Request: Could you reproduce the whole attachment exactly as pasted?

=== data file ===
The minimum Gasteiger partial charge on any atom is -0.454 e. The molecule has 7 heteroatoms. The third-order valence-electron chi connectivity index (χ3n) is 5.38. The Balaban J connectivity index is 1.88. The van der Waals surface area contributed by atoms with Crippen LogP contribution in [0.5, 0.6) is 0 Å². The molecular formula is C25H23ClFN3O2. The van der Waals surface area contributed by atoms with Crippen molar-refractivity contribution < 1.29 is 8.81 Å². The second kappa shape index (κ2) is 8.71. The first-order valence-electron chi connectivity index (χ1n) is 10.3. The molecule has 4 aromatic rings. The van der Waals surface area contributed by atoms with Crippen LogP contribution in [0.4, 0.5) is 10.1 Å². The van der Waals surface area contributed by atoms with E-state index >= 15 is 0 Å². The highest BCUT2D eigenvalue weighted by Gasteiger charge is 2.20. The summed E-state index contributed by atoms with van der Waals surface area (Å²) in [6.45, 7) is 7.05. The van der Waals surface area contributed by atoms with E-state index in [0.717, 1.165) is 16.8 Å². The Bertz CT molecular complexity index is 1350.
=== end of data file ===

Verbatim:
The minimum Gasteiger partial charge on any atom is -0.454 e. The molecule has 7 heteroatoms. The third-order valence-electron chi connectivity index (χ3n) is 5.38. The Balaban J connectivity index is 1.88. The van der Waals surface area contributed by atoms with Crippen LogP contribution in [0.5, 0.6) is 0 Å². The molecular formula is C25H23ClFN3O2. The van der Waals surface area contributed by atoms with Crippen molar-refractivity contribution < 1.29 is 8.81 Å². The second kappa shape index (κ2) is 8.71. The first-order valence-electron chi connectivity index (χ1n) is 10.3. The molecule has 4 aromatic rings. The van der Waals surface area contributed by atoms with Crippen LogP contribution in [0.4, 0.5) is 10.1 Å². The van der Waals surface area contributed by atoms with E-state index >= 15 is 0 Å². The highest BCUT2D eigenvalue weighted by Gasteiger charge is 2.20. The summed E-state index contributed by atoms with van der Waals surface area (Å²) in [6.45, 7) is 7.05. The van der Waals surface area contributed by atoms with E-state index in [0.717, 1.165) is 16.8 Å². The Bertz CT molecular complexity index is 1350.